The climate and oceanography in and around Antarctica are very complex, so it’s hard to say if what I saw along one section of the continent is was part of the system’s natural variability or the result of human-induced climate change. However, recent reports of record high temperatures and rapidly receding glaciers are enough to convince me that Antarctica is feeling the effects of climate change, just like the rest of the world.

Tell us about your USF experiences?  
My time at USF College of Marine Science (CMS) has allowed to me develop a strong foundation in all aspects of research. I attribute much of this to my advisor, Dr. Amelia Shevenell. Through my work in her lab, I have been able to collaborate with scientists outside USF, participate in multiple Antarctic scientific expeditions, and been eligible for several competitive fellowships.  I am very grateful for her support and the support of the university in my pursuit of various research opportunities.

How has the Sloan Program supported your academic and professional career?  
The support I have received from my Sloan cohort and program directors has been really helpful in navigating a research environment. There were issues I encountered as a member of an underrepresented group in STEM that I never anticipated, but I often found the answers within the Sloan community at USF CMS. Feeling supported, as a student and as a person goes a long way in retaining underrepresented STEM scholars. I feel very lucky to have found that in Sloan.

Why did you decide to become involved in science communication activities as a graduate student, including writing a blog on the lack of diversity in the geosciences and contributing to a feature on the current situation within the discipline in the US?  
I think that scientists have a responsibility to give back to the community, and one way to do that is sharing our knowledge. Using writing as an outreach tool evolved naturally because I already spend a lot of time writing for my dissertation. I began writing articles about diversity in the geosciences because the process helped me make sense of the things I was experiencing.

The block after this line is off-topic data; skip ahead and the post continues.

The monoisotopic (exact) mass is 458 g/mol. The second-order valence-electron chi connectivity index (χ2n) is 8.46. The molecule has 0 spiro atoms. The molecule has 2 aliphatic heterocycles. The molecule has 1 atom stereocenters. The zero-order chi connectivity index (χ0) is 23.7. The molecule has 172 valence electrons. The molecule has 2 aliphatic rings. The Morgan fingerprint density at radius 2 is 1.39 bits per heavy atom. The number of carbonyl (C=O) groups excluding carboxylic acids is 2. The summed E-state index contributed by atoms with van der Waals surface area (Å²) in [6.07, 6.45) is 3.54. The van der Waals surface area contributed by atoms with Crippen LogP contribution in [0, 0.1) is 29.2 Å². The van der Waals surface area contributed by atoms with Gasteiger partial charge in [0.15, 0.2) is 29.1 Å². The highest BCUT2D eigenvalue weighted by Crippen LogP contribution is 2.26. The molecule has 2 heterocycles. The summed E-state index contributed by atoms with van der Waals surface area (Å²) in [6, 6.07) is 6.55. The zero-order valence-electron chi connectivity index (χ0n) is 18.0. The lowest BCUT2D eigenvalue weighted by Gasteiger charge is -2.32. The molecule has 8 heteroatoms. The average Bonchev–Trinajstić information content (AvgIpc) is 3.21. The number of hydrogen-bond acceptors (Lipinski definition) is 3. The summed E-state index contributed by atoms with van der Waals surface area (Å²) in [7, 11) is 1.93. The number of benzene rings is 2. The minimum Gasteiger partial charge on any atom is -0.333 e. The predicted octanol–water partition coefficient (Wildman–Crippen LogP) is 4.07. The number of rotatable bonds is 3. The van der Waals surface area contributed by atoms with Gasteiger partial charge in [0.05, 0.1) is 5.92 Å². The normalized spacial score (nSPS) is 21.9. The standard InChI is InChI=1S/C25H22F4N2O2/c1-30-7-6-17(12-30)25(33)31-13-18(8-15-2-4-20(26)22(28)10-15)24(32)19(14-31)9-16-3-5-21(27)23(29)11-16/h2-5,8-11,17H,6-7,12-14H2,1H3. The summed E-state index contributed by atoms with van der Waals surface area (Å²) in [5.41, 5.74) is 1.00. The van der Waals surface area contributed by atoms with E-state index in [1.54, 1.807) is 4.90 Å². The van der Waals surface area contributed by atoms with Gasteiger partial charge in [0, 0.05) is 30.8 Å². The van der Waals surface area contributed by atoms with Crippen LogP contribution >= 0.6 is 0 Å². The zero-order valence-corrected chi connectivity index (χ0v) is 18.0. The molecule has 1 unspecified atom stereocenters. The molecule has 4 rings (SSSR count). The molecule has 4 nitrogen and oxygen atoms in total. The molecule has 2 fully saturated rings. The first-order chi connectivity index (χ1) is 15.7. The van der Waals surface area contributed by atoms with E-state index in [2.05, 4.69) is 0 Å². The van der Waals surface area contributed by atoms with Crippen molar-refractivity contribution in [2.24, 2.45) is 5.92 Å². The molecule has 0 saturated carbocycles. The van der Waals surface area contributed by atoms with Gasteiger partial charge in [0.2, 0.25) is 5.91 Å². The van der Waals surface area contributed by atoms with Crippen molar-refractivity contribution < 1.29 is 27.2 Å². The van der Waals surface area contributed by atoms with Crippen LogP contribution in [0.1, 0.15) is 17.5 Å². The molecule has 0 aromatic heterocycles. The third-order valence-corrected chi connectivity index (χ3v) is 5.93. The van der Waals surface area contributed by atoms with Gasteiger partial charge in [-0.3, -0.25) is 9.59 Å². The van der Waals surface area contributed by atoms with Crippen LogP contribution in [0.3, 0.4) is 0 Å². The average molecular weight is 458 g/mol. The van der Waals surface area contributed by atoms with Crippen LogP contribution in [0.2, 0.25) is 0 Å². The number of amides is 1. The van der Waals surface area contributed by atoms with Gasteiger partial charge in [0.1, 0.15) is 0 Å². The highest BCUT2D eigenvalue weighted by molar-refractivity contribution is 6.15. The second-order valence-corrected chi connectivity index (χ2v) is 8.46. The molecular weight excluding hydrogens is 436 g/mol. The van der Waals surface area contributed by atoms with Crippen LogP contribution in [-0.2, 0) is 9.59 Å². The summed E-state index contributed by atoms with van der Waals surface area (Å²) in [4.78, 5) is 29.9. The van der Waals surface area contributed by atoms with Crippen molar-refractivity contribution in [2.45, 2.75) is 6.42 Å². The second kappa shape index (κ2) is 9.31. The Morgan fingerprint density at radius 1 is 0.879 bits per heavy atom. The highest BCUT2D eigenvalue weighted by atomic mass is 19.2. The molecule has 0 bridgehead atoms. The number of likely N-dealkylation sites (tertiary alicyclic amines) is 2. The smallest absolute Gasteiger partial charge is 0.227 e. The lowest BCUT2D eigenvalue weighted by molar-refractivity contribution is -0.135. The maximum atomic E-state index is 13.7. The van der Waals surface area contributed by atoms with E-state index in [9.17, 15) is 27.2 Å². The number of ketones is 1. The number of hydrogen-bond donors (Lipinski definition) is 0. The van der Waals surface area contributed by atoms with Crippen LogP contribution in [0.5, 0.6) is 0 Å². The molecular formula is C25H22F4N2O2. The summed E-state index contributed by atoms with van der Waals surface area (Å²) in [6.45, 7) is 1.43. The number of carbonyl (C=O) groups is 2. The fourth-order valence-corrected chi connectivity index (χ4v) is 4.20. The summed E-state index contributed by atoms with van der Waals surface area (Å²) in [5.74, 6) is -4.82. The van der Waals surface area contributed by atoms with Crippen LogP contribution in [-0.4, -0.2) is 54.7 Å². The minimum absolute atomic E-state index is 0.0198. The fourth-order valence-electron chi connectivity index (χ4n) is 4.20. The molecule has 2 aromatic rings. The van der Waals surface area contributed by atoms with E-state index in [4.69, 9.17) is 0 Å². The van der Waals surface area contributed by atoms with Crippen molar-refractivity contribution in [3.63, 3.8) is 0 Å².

What advice would you give to undergraduates, including minority students who may wish to follow in your footsteps and pursue geoscience careers?  
There are so many ways to be a geoscientist, so don’t feel like you have to fit a certain mold. I think society’s idea of a geoscientist is someone who loves hiking for miles through the desert looking for rocks. That’s one way to be a geoscientist, but you can also study the ocean or space. You can choose to work outdoors, in a lab, or even just on a computer. Your research can deal purely with the physical sciences, or it can include elements of the life and social sciences.

Find a supportive community that you trust, both inside and outside your workplace. You’ll want a community who listens to you, respects you for who you are, and who is willing to help you through tough situations; be willing to give as much as you receive. Sometimes one community won’t provide you with everything you need and that’s ok. In fact, it’s good to have different mentors for different situations.  

What are your plans after graduation?  Right now, my plans are to apply for post-doctoral research positions around the U.S. I really love research, so an institutional or government post-doc seems like the best way to continue this type of work. I think research will always drive my job search, but I am flexible about my long-term goals; I am open to a tenure-track job at a university, working for the government or working in the private sector.

To learn more about Michelle’s research and her experiences:

WUSF Feature

Expedition Antarctica

College of Marine Science